The Rolex Middle Sea Race’s 70 strong fleet set out on Saturday, 22 October and are now headed towards the Sunday evening sunset. A handful of boats in the fleet have found themselves facing the ultimate drawbridge, the Strait of Messina.
Alegre GBR - Rolex Middle Sea Race 2011
With the current having turned adverse, any boats still south of the Strait will need enough wind to get them through – and fortunately for most, there has been more wind than forecast. Otherwise, they’ll find the door shut – until the tide turns favourable again.
One boat that made it through is Seawolf, a 38-footer from Gibraltar in Class 4. At 1730, skipper Dave Latham reported they were in great shape with the boat five miles from exiting the Strait, making eight knots over the ground under spinnaker, in a southerly breeze of 14 knots.
Another escapee was Nisida (GBR), skipper Peter Hobbs reported, ' We just exited the Strait. We lost a bit of ground on the way up here this morning, having done well overnight. As we approached the narrows we came to a standstill and watched other boats come up towards us. But that happens now and again. Overall we are very happy getting through the Strait in good shape. The weather forecast has borne little relation to what we have received. Certainly we are here quicker than expected.
'Looking forward to seeing Stromboli, where it is always difficult. We anticipate the wind going light off Capo San Vito, but we’ll see what happens. So far the menu has been good. We had a very good Thai green curry last night – I prepared it before the race, so I would say that! Tonight it is bolognese.'
The Italians onboard Catty Sark Waterfront Fleqreo, an Azuree 40 were also glad to be clear and en route to Stromboli. Co-skipper Enrico Lanzillo called in to report, ' We’re just out of the Strait. We have 16 knots of breeze at 140 degrees, with the gennaker up, and making nine knots. The tidal current was going against us, so we managed to go inshore and find a favourable eddy, sailing near the (mainland) coast. '
At 1800, Esimit Europa 2 (SLO), Rán (GBR), and Alegre (GBR) were around the corner at Stromboli and sailing along the top of Sicily – Esimit approaching the northwest tip, near San Vito lo Capo, with Rán, approximately 88 nautical miles behind her, still off the Aeolian Islands, and Alegre a further 21 nautical miles behind, closing slowly. Over half of the fleet is now in the 35-nautical mile stretch of water between the Strait and the turn at Stromboli.
Alegre was sailing a heading of 070 degrees at eight knots when navigator Will Best reported in, 'It was very painful getting to Messina, I must say. We should be further up to Rán, but that’s the way it is. We’ve got until Trapani to claw anything back from Rán and after that it’s pretty much a drag race home. The mood’s been up and down; there have been a few depressions, but it’s all pretty cheery right now. Just to get moving again after a long night last night was a big relief, and it was quite nice to sail through Messina this morning.'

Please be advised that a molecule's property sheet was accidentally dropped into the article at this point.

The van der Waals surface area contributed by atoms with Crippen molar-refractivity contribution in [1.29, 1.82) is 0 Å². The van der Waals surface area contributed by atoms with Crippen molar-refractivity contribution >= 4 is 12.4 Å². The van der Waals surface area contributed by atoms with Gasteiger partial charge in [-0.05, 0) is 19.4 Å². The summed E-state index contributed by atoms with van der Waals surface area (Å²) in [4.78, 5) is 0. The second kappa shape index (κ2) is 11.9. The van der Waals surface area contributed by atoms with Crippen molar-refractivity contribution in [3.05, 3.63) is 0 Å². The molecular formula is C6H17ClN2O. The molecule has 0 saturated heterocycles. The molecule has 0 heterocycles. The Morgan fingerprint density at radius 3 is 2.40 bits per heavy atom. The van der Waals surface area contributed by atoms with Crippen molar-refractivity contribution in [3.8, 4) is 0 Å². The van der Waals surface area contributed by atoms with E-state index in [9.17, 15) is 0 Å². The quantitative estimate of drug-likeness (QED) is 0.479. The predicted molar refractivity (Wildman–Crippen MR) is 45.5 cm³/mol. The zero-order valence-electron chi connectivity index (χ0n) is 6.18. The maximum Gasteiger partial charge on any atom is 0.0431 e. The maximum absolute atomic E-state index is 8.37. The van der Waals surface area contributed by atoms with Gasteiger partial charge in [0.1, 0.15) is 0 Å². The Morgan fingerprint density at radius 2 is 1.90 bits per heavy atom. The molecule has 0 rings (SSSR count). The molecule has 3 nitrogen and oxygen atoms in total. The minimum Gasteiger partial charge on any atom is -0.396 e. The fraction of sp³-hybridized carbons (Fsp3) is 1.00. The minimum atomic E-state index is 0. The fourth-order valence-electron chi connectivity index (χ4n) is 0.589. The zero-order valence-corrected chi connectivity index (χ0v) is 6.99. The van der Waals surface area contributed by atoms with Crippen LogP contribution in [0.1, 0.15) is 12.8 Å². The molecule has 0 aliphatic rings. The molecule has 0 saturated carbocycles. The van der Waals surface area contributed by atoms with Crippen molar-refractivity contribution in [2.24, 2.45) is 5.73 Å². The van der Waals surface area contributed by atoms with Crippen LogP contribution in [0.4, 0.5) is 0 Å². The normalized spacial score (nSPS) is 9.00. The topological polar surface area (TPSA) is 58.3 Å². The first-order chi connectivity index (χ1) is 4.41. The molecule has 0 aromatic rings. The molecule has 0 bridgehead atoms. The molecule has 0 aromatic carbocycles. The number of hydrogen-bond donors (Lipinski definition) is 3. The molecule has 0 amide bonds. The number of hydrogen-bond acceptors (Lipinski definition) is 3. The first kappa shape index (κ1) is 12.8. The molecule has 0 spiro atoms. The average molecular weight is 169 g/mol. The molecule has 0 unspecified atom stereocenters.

Asked about the forecast for tonight, he added, 'Kind of hoping for anything (wind). If it’s an easterly component and it brings more pressure down towards Rán, we can get into them a bit; if not, and they park up hopefully we can still get into them a bit. We look at the tracker and can see when they’re getting lifted and gybing, and it’s definitely an advantage being behind them, for sure.'
The first Maltese boat through the Strait was Jonas Diamantino’s ILC40 Comanche Raider II Gasan Mamo. Diamantino said that last night, after sailing on a tack 'towards Croatia,' they made a big tactical decision to head inshore. At daybreak they realized they had made big gains and were really pleased to be the first Maltese boat through the Strait – which they achieved around 1500 this afternoon, helped along by a two-knot current.
From the Fleet: From onboard AOC Rockall (GER), tactician John Brinkers emailed this afternoon, 'Running under (repaired) A2 spinnaker through the straits with Italy to starboard, Sicily to port. Not too much breeze but we are tickling along nicely. Opposition got away a bit so having to work hard to reel them back in. Last of the fresh food for dinner tonight, then it’s onto the freeze-dried. Nice. NOT!'
The 40-footer Vaquita, exited the Strait around 1600 today. Reached by phone, tactician Andreas Hanakamp said, 'We lost ground by going offshore yesterday, but we’ve worked it back. We’re sailing near several Class 40s for the first time. Glad to report the forecast is wrong and we have sunshine and breeze from behind, so we have the spinnaker up. Expecting spectacular view of Stromboli tonight. The leg from Stromboli looks tricky – tomorrow we’ll be in lighter breeze, and our routing sends us north, but we’re not sure of that.'
Cultural Notes: Stromboli is part of the Aeolian Island archipelago, named after the wind god, Aeolus. The largest islands in the group are Lipari and Salina; others include Vulcano, Stromboli, Filicudi, Alicudi, and Panarea, as well as nearby islets. The islands are of volcanic origin and include two active volcanoes: Vulcano and Stromboli. Over 40 species of birds are found on the islands, including ten that are on the Sicilian Red List for threatened species.
70 yachts started the 32nd Rolex Middle Sea Race on Saturday, 22 October.
In 2007, George David's Rambler (USA) established the current Course Record of 47 hours, 55 minutes, three seconds. In order to beat this record the first boat must finish by approximately 11.30 CEST Monday, 24 October.
The final prize giving is at 12.00CEST on Saturday, 29 October at the Mediterranean Conference Centre in Valletta.
Rolex Middle Sea Race website